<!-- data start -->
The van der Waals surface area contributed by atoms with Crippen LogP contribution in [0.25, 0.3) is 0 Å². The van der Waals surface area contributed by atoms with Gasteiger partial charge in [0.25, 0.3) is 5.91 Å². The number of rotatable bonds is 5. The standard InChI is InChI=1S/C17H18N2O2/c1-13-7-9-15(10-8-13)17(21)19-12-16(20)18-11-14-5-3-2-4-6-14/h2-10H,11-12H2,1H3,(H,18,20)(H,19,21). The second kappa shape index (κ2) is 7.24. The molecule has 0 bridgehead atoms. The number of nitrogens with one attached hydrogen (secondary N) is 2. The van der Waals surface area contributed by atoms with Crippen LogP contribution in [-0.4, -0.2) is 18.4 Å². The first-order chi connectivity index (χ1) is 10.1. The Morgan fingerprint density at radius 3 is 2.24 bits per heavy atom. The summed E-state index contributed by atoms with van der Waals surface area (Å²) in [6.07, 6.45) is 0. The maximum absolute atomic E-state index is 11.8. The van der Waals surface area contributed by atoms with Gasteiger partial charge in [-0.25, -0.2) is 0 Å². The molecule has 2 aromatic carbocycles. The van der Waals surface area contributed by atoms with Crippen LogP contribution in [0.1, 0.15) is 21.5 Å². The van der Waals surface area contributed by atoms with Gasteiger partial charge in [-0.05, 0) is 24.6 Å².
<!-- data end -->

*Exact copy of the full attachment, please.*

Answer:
The van der Waals surface area contributed by atoms with Crippen LogP contribution in [0.25, 0.3) is 0 Å². The van der Waals surface area contributed by atoms with Gasteiger partial charge in [0.25, 0.3) is 5.91 Å². The number of rotatable bonds is 5. The standard InChI is InChI=1S/C17H18N2O2/c1-13-7-9-15(10-8-13)17(21)19-12-16(20)18-11-14-5-3-2-4-6-14/h2-10H,11-12H2,1H3,(H,18,20)(H,19,21). The second kappa shape index (κ2) is 7.24. The molecule has 0 bridgehead atoms. The number of nitrogens with one attached hydrogen (secondary N) is 2. The van der Waals surface area contributed by atoms with Crippen LogP contribution in [-0.4, -0.2) is 18.4 Å². The first-order chi connectivity index (χ1) is 10.1. The Morgan fingerprint density at radius 3 is 2.24 bits per heavy atom. The summed E-state index contributed by atoms with van der Waals surface area (Å²) in [6.07, 6.45) is 0. The maximum absolute atomic E-state index is 11.8. The van der Waals surface area contributed by atoms with Gasteiger partial charge in [-0.25, -0.2) is 0 Å². The molecule has 2 aromatic carbocycles. The van der Waals surface area contributed by atoms with Crippen LogP contribution in [0.1, 0.15) is 21.5 Å². The van der Waals surface area contributed by atoms with Gasteiger partial charge in [-0.05, 0) is 24.6 Å².